The sight of George Burgess and Gareth Widdop – England internationals in their prime and returned from the NRL – sharing the stage with Leeds Rhinos’ new recruit Luke Gale was impressive enough as a reminder.
However, the competition has so much more to offer up as it made clear steps in delivering on its promise of finding a new, sleek, rebranded look to appeal to younger viewers.
Huddersfield Giants’ Aidan Sezer – who starred in the NRL Grand Final with Canberra Raiders just a few months ago – spoke well amid the glare at Emerald Headingley and then, of course, there was the main act.
It would have been too obvious to bring Sonny Bill Williams up on his own to steal the limelight.
Chapeau, then, to whoever’s decision it was to pair Toronto Wolfpack’s superstar with James Maloney – Catalans Dragons’ State of Origin recruit from Penrith Panthers – for an entertaining segment to round things off.
Former team-mates in the Sydney Roosters 2013 title-winning team (Hull KR’s main signing Shaun Kenny-Dowall was a third such member but able to stay off camera such was the plethora of stars) and prompted by the excellent Brian Carney, they delivered an engaging look ahead at what is to come in the months ahead.
Before then – next week, in fact – a new four-part Super League documentary We Play League will arrive on Amazon Prime.
Produced by the award-winning film company The City Talking, whose Lee Hicken delivered so brilliantly on the Leeds Rhinos film As Good As It Gets, it promises an insight never before seen in Super League.
Moreover, it will be coupled with a new weekly show called Inside Super League – also produced by Hicken and his talented team – starting on Sky Sports on Wednesday.
On stage with the effusive Hicken was Stu Watson, once involved in the Premier League’s rebrand but now working on this Super League metamorphosis.
He told Carney that “Super League has a brilliant story that had been poorly told.”
It seems all that is changing. As a season launch, it has not been bettered and it seems they are obviously making strides towards reaching new audiences with some of these positive developments.
Obviously, the action on the field has to live up to all the hype and its success will only be rated months down the line.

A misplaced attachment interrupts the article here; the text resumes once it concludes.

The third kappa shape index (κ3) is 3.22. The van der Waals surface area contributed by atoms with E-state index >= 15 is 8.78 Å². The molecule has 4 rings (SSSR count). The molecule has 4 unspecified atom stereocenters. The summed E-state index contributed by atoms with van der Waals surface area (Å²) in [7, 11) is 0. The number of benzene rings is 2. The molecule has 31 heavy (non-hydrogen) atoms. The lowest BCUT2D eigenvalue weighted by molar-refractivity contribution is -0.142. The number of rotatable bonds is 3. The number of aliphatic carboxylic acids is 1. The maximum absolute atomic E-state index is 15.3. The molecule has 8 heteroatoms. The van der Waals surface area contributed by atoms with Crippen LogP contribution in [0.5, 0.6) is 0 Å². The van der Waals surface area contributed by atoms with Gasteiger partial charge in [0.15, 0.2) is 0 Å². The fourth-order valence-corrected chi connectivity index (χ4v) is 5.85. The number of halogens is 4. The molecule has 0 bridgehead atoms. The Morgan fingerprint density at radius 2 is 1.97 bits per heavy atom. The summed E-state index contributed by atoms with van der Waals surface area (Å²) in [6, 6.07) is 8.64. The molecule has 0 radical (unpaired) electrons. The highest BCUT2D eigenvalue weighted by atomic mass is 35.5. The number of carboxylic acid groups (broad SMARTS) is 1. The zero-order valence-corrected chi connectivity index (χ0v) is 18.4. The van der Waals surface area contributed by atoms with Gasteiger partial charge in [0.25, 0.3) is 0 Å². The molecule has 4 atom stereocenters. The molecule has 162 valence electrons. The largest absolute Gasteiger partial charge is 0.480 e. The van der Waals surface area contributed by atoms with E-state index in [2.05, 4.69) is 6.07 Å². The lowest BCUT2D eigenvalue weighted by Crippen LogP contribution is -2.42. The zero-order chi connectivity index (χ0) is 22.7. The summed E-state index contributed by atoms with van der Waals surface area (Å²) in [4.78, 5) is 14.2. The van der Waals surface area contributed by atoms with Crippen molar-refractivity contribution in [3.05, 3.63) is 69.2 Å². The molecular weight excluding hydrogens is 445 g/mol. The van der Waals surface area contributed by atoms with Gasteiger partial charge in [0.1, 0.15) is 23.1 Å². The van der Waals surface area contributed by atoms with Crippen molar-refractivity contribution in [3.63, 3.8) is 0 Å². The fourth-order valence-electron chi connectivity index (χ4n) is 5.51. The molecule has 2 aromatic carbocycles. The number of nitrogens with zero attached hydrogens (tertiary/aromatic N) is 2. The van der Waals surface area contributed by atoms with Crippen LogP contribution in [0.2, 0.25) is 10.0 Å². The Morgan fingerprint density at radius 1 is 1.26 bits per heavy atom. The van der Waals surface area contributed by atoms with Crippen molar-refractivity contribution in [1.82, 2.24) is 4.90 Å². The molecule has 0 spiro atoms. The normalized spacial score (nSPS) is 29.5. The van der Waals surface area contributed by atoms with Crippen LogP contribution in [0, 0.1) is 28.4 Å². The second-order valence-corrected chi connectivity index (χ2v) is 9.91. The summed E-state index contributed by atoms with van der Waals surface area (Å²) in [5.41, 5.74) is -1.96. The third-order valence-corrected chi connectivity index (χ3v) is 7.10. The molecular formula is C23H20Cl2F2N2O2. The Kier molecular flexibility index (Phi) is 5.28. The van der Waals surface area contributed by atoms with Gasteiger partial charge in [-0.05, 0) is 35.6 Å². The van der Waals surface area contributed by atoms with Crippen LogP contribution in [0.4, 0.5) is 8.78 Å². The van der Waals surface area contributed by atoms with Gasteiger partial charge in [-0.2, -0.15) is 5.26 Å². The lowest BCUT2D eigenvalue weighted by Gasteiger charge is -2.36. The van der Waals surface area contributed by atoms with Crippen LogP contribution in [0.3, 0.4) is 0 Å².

But with established stars such as Man of Steel Jackson Hastings, David Fifita, the perpetual James Roby and returning Mahe Fonua floating around, it is hard to argue that all the ingredients are not there.
Inevitably, it would not be the start of a new season without some off-field drama.
Would, then, Williams – who converted to Islam in 2009 – be allowed to cover up the Super League sponsors’ logo due to his opposition to betting, a story that emerged earlier in the week?
But Super League chief executive Robert Elstone said a compromise has been agreed with Betfred, who have sponsored the competition since 2017 and signed a new, record contract taking them to the end of 2021.
He said: “I think the matter has been resolved in satisfactory fashion. I have say a big thank-you to Betfred for the way they’ve managed this. They have taken it on, considered it and come up with the right answer and one that works for all parties.
“I’m really pleased, they showed a progressive, pragmatic approach to this. Sonny is an amazing individual who has seen the eyes of the world turn onto Super League.
“I have a South African friend, a Muslim, who sent me a text about Sonny and said he’s got 100 of his friends talking about Super League that have never heard of it before. It’s a good example of what his signing can do.
“The first time I met him today, I said to him ‘I want you to do your talking on the pitch’ – and I hope he will. I’m sure he will.”
Elstone also spoke about Toronto’s request for salary cap relief for their first season in the top flight, admitting it is “crazy” the situation has still to be resolved with the RFL less than a week before kick-off.
Meanwhile, Betfred head of media Mark Pearson revaled the company has doubled its Sky man-of-the-match sponsorship.
Its usual £250 prize will be donated to the Rob Burrow Fund as the Rhinos legend fights motor neurone disease – and a further £250 will aid severely injured Hull KR star Mose Masoe.